From WebMD we have a neat description of tooth decay:
Bacteria and food can cause tooth decay. A clear, sticky substance called plaque is always forming on your teeth and gums. Plaque contains bacteria that feed on the sugars in the food you eat.
As the bacteria feed, they make acids. The acids attack the teeth for 20 minutes or more after you eat. Over time, these acids destroy tooth enamel, causing tooth decay.
Did you note the word “sugar” is missing in that description? What does that tell you? Sugar is not the main culprit. What is then? What eats our teeth and eventually make them fall out?
Yes, it’s acids. Bacteria create acids and some foods are acidic to boot which exacerbates the problem.
Business Insider spoke to Dr. Mark Burhenne to learn the truth about what causes cavities and which foods and drinks to avoid. As you would have guessed by now, they’re not all candy or even sweet things.
“Sugar isn’t the cause of tooth decay; acid is,” Dr. Burhenne told Business Insider, explaining that when you eat something with sugar, bacteria that naturally reside in your mouth consume this sugar as well.
“Bacteria’s waste product is acid, so after [the bacteria] have a meal, they excrete acid. Acid is what causes problems for teeth. Acid decalcifies or demineralizes tooth enamel by taking away its structure, creating decay.”
So which food should you avoid? Here is a list.
“Saltine crackers are worse than candy for your teeth because they’re a fermentable and highly processed starch,” Dr. Burhenne said. “Many people don’t realize that most crackers are highly processed and contain genetically engineered ingredients, essentially increasing the glycemic index and making the food more cariogenic (cavity-causing).”
Saltines and other similar crackers are terrible for our teeth. They break in little bits that don’t all disappear when you swallow, leaving lovely sticky goo for the bacteria to feast on long after you have stopped eating.
For that matter, ordinary sweet cookies are just as bad for our teeth.
2. Dried fruit
Dr. Burhenne pointed out that dried fruit has lost all of its water so the naturally present sugars become extremely concentrated. They then act like a sticky caramel or toffee in your mouth, which get trapped between teeth where the bacteria can do their cavity-causing best.
3. Cough drops
You never saw this one coming, I bet. Cough drops are a problem, not only because they are sweet, but because of the purpose for which you take them, they stay in your mouth longer than ordinary candy would.
“When it comes to cavity formation, the best sweets are the ones you eat all at once,” Dr. Burhenne said. “Sucking on a hard candy — or a cough drop — means the teeth are exposed to sugar and acids for a lot longer than if you just had a slice of cake that went down the hatch quickly.”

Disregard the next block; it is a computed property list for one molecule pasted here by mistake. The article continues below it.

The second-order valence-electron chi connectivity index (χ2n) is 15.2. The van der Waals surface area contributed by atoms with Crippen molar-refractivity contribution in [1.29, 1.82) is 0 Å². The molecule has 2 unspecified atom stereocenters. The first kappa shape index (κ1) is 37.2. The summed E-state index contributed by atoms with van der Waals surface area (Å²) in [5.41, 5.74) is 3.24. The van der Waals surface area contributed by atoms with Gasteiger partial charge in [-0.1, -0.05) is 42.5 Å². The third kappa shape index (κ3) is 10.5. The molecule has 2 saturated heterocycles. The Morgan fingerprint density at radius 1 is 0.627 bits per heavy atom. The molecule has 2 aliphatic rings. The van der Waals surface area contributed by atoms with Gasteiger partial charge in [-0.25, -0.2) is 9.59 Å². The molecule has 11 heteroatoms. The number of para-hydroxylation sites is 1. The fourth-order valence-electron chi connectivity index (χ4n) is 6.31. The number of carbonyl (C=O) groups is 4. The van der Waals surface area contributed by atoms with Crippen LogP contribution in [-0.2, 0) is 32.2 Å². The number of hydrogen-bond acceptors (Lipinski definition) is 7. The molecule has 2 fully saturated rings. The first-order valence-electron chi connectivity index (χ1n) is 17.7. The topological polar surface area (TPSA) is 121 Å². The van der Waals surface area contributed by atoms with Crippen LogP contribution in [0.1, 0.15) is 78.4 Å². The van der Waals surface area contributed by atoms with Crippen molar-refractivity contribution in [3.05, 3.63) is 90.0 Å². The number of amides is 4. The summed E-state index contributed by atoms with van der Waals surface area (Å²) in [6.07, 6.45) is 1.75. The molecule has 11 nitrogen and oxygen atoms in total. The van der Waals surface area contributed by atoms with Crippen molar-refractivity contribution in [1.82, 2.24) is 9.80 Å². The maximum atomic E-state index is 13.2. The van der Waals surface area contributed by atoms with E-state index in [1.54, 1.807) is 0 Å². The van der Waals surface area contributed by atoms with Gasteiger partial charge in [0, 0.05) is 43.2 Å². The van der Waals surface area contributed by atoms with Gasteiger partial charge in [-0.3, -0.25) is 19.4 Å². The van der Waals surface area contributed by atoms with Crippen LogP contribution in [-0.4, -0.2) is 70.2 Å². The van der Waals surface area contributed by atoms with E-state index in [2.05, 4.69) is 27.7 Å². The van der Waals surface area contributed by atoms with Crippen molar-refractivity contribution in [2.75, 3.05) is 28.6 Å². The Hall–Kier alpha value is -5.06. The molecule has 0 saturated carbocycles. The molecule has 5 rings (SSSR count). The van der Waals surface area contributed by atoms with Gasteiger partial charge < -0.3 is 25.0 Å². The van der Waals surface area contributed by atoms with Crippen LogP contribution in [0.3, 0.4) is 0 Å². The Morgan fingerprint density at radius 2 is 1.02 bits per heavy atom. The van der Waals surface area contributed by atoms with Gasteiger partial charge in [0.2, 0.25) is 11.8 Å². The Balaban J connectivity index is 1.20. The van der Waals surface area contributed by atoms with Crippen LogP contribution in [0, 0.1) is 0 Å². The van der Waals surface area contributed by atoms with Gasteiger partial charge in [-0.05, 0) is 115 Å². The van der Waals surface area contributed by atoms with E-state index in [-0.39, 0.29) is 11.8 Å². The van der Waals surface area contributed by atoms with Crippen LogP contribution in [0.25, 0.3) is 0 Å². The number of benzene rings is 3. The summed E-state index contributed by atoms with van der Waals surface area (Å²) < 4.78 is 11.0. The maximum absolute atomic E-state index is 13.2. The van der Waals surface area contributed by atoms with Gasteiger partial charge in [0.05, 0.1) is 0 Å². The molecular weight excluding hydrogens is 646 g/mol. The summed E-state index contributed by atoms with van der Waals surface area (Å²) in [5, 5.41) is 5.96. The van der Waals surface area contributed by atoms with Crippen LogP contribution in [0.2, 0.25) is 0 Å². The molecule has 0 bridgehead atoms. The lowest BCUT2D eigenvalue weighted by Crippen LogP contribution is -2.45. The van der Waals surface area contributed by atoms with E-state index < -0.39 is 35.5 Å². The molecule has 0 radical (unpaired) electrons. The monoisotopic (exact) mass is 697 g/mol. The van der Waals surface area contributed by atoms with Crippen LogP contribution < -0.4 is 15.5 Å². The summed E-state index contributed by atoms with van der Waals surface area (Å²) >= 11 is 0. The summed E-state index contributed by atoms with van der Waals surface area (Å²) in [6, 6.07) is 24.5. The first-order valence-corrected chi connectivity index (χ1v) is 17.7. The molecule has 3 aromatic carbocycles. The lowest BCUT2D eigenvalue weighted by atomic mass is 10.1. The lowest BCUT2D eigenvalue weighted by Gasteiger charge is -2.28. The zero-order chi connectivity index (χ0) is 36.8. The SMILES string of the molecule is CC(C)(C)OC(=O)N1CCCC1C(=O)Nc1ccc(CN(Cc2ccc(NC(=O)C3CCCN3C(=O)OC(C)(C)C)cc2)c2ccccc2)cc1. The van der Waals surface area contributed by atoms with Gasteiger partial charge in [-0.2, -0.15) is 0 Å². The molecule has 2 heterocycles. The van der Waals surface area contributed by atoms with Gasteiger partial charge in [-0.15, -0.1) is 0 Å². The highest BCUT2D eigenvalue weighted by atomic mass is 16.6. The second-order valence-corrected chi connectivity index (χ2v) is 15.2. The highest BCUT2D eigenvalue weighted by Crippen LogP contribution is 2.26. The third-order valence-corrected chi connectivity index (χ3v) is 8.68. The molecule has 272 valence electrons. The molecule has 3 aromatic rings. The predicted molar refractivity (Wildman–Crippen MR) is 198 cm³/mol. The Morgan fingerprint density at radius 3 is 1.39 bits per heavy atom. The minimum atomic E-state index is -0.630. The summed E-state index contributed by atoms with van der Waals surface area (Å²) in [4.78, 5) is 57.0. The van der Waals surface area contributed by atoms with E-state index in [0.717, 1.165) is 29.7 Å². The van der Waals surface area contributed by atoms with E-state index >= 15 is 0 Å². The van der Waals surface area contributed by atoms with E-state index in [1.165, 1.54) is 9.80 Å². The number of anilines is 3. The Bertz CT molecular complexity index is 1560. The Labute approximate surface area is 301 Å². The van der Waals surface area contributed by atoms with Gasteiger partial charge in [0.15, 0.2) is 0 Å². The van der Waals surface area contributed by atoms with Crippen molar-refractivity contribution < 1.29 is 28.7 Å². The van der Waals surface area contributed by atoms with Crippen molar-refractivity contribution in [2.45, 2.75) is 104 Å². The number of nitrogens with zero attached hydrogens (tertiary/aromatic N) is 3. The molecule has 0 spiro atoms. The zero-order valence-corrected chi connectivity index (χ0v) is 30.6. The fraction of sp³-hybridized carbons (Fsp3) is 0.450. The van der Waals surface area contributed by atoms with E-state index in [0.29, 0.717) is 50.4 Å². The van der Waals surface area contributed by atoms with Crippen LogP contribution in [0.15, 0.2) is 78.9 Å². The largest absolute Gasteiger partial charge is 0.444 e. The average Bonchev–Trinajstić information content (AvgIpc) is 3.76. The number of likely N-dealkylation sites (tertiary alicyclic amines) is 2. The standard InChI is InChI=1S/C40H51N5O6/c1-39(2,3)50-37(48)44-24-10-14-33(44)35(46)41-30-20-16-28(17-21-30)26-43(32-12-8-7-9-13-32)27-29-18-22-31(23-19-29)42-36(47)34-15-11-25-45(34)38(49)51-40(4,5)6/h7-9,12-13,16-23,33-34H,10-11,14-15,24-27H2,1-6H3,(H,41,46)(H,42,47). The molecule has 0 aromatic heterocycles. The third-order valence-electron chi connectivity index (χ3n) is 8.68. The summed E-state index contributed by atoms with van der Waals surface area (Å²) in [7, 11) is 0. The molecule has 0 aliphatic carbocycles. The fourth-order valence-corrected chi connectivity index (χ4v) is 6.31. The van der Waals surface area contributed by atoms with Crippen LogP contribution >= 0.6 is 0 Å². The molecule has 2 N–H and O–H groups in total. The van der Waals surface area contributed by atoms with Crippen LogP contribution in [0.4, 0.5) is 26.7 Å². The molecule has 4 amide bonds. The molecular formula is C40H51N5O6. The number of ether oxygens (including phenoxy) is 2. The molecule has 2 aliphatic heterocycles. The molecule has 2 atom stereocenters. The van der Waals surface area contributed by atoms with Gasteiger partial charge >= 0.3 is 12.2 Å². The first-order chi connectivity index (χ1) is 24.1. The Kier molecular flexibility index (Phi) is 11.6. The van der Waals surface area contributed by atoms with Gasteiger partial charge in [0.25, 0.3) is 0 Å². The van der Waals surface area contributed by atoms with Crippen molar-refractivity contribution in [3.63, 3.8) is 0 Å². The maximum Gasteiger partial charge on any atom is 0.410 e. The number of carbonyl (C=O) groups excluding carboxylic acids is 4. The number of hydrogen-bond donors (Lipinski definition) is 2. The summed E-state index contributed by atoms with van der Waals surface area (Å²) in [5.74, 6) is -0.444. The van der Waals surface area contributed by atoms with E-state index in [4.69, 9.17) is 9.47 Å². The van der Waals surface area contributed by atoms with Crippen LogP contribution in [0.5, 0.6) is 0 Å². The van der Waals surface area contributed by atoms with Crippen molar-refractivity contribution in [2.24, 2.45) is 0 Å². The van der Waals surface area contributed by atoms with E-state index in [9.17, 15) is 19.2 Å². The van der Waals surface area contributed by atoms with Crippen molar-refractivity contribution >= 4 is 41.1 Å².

(Read: as far teeth health is concerned, you can indulge in chocolate – they dissolve ever so deliciously, not being trapped between teeth).
And neither could you have guised that grapefruit, a good source of vitamin C and a healthy breakfast favorite is one of the foods to avoid for healthy teeth.
As one of the most acidic fruits, grapefruit can damage tooth enamel because it literally dissolves it, said Dr. Burhenne, adding that when you pour acid on something, it leeches out the calcium.
Now this I and many thousands of coffee enthusiasts just don’t want to hear. “Tannic acids naturally found in coffee can do more damage to teeth than just unsightly stains. The acids swirling around in your mouth from your morning cup of coffee can break down your tooth enamel, causing decay.
For us coffee lovers there is I, think, a solution. You could consider having a class of water with or after a cup of coffeer.
For that matter, a dentist once told me that the best way to protect your teeth is to rinse your mouth every time you’ve eaten or drunk something.
6. Diet soda
According to Dr. Burhenne, diet soda is actually way worse for our dental health than regular soda because it’s more acidic than regular soda. “When they take out the sugar, there’s some tartness that is lost, so they add phosphoric acid.”
Phosophoric acid can also dissolve the calcium in the enamel of your teeth.
7. Bottled lemon iced teas
Particularly Nestea is very bad for teeth as it has a pH of 2.97, which is about the same as drinking a spoonful of vinegar.
According to Dr. Burhenne, to protect our teeth, we must consume foods and drinks that are as close to neutral (a HP of 7.00) as possible.
Check out this chart by Shelton Dentistry in Longhorn, Texas to find out which drinks are safe for your teeth – looks like a boring future though consisting of mainly milk, water, unsweetened/ decaffeinated tea, and coffee with creamer.